The werewolf genre suffered something of a slump for a long while, until Joe Dante hit with The Howling in 1981. Special effects guru Rick Baker created startling new transformation effects for the movie which he then went on to perfect in John Landis’ An American Werewolf in London in the same year. Quite simply the best werewolf movie ever made, this story of an American student infected by a werewolf while backpacking in England was also the first to have a lycanthrope that looked more like a wolf than a man.

In 2002 Neil Marshall reinvigorated the once again flagging genre with his debut Dog Soldiers. Pitting six British soldiers on a training mission in the Scottish Highlands against a pack of indigenous werewolves, Marshall’s movie made magic with a limited budget and a talented cast. Dog Soldiers took its cues from An American Werewolf in London by using humour to sharpen the horror. The werewolves themselves, returning to the bipedal variety, were well executed and the location was especially spooky. Dog Soldiers proved that there’s life in the old genre yet.

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In Defence of Horror

When it comes to the world of respected cinema, horror movies tend to be the poor cousins. They are rarely showered with the awards and plaudits that rain down upon more ‘worthy’ genres, and remain firmly entrenched in their cult status. I can think of no horror movies that won the best picture Oscar, and few that were even nominated. The Exorcist was nominated in 1973, Jaws in 1975, and The Sixth Sense in 1999. That’s it, friends and neighbours, since the Academy Awards began in the Twenties. It’s a pretty pathetic haul for a genre that has been around as long as cinema and, in fact, as long as storytelling itself. People often hold up The Silence of the Lambs, which won the award in 1991, as an example to the contrary, but there is a case to be made that The Silence of the Lambs isn’t really a horror movie at all. It’s horrific, to be sure, but that doesn’t make it a horror movie. Anyway, don’t get me started because the topic of what makes a horror movie is a whole other blog.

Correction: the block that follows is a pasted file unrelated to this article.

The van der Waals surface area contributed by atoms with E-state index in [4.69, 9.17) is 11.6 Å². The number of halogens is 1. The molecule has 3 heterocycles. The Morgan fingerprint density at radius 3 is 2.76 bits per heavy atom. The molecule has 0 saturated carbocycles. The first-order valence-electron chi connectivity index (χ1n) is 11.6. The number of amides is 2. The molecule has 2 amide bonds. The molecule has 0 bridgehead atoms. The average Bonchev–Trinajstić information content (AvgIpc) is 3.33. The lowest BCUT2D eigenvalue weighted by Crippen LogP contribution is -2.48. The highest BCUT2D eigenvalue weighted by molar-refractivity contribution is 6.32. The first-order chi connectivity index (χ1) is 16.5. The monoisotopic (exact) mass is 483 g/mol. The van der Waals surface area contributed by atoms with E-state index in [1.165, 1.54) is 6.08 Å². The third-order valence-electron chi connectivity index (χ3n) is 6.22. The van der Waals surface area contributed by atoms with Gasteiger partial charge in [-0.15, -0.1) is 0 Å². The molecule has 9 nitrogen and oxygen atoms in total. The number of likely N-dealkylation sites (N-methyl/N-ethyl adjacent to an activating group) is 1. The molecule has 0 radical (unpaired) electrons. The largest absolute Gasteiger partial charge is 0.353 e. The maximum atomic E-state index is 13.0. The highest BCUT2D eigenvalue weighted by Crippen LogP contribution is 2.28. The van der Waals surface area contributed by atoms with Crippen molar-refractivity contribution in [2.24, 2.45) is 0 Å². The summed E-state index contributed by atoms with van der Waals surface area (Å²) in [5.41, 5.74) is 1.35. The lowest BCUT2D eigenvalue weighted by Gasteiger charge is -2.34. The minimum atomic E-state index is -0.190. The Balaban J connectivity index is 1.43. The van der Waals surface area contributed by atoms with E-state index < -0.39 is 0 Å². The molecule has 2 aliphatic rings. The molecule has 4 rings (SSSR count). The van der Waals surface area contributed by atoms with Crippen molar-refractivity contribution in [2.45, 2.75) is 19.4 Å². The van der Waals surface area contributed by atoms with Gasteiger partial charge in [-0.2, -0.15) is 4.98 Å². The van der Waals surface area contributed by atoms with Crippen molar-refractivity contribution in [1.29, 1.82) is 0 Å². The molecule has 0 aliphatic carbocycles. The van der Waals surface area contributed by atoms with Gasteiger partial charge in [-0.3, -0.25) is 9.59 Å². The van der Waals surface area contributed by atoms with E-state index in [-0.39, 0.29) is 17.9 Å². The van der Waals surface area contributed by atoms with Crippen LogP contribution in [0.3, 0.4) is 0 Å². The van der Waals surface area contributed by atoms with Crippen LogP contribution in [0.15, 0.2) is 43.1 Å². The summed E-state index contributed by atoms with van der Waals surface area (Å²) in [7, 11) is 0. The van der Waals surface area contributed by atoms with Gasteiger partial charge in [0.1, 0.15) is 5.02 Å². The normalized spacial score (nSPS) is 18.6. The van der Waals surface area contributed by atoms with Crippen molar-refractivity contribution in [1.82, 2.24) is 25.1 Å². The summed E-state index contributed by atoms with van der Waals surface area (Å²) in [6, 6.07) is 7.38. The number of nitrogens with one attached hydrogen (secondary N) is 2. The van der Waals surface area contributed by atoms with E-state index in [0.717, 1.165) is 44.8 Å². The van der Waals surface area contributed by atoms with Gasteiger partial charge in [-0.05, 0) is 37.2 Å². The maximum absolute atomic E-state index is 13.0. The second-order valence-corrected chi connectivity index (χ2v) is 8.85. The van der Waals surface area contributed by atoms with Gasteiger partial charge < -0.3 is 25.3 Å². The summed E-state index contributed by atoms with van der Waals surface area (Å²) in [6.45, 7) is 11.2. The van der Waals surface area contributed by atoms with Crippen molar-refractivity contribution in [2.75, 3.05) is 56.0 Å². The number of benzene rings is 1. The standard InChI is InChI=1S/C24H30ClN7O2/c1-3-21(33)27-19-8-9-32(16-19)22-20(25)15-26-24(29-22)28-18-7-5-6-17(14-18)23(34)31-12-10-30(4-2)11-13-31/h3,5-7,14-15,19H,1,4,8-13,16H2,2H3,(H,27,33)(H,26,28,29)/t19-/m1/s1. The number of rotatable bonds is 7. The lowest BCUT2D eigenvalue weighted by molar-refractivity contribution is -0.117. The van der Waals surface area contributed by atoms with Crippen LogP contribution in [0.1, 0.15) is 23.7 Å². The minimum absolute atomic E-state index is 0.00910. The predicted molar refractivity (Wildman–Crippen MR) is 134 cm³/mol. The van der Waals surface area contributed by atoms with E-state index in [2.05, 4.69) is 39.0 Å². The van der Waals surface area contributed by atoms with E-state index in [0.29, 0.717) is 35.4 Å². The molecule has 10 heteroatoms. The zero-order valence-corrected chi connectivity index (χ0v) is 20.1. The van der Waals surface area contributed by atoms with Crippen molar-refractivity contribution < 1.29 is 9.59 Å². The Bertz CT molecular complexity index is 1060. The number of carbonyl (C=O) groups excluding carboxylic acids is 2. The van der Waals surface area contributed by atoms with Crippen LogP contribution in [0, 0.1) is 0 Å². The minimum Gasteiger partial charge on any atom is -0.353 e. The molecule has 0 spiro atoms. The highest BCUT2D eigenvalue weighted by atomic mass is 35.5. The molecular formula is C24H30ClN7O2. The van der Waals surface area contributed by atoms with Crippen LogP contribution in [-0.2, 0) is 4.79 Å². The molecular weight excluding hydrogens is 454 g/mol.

I grew up with a love of all things horror. I was an avid reader of ghost stories (both fictional and factual), a keen researcher of paranormal phenomena, and of course, lover of horror movies. Little Richard Lamb was never happier than when he was scaring the bejesus out of himself with some true account of a spectral visitation, or a spine-chilling tale of the supernatural. Tales of the macabre fired my imagination like nothing else, because it was here where the most imagination, the most creativity, was to be mined. I’ve always found the horror genre itself to be a rich depository of ideas and inspiration, and it’s for this reason that I find the genre’s lowly standing in the eyes of many serious cineastes so perplexing.